Cognitive style

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Certain cognitive styles might tend to produce more accurate results. A common distinction between cognitive styles is that of foxes vs. hedgehogs, based on Isiah Berlin's famous essay.

Foxes and Hedgehogs=

This common distinction comes primarily from the essay "The Hedgehog and the Fox" by Isiah Berlin, regarding the Russian author Leo Tolstoy's theory of history.

The title is a reference to a fragment attributed to the ancient Greek poet Archilochus: πόλλ' οἶδ' ἀλώπηξ, ἐχῖνος δ'ἓν μέγα ("The fox knows many things, but the hedgehog knows one big thing").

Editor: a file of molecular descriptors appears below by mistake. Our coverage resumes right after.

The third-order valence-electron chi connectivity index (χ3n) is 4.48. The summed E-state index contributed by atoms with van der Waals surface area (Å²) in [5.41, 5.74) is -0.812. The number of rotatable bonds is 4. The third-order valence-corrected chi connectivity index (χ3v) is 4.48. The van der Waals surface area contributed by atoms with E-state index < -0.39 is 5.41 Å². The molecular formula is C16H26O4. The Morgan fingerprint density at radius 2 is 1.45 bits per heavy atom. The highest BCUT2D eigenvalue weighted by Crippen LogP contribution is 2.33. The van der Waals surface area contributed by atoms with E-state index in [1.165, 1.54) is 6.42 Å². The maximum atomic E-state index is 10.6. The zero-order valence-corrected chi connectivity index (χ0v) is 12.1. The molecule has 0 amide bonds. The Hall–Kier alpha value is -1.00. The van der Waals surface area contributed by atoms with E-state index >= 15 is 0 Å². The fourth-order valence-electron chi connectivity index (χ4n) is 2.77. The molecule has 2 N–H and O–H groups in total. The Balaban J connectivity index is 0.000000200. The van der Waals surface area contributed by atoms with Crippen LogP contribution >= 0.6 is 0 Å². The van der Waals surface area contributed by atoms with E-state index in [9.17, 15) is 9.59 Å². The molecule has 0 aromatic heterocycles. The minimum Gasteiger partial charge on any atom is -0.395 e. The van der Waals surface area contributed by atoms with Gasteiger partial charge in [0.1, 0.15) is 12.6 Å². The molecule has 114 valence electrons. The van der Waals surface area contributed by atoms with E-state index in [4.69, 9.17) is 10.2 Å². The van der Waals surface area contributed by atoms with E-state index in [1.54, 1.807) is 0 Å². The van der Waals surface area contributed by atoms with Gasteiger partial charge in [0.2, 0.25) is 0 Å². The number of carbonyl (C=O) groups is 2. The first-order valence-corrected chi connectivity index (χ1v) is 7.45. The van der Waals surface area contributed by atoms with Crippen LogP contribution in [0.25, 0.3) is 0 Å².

Berlin expands upon this idea to divide writers and thinkers into two categories: hedgehogs, who view the world through the lens of a single defining idea and foxes who draw on a wide variety of experiences and for whom the world cannot be boiled down to a single idea.

This distinction is used by Philip Tetlock in the book Expert Political Judgement, which concludes that foxes tend to be better calibrated and more accurate.


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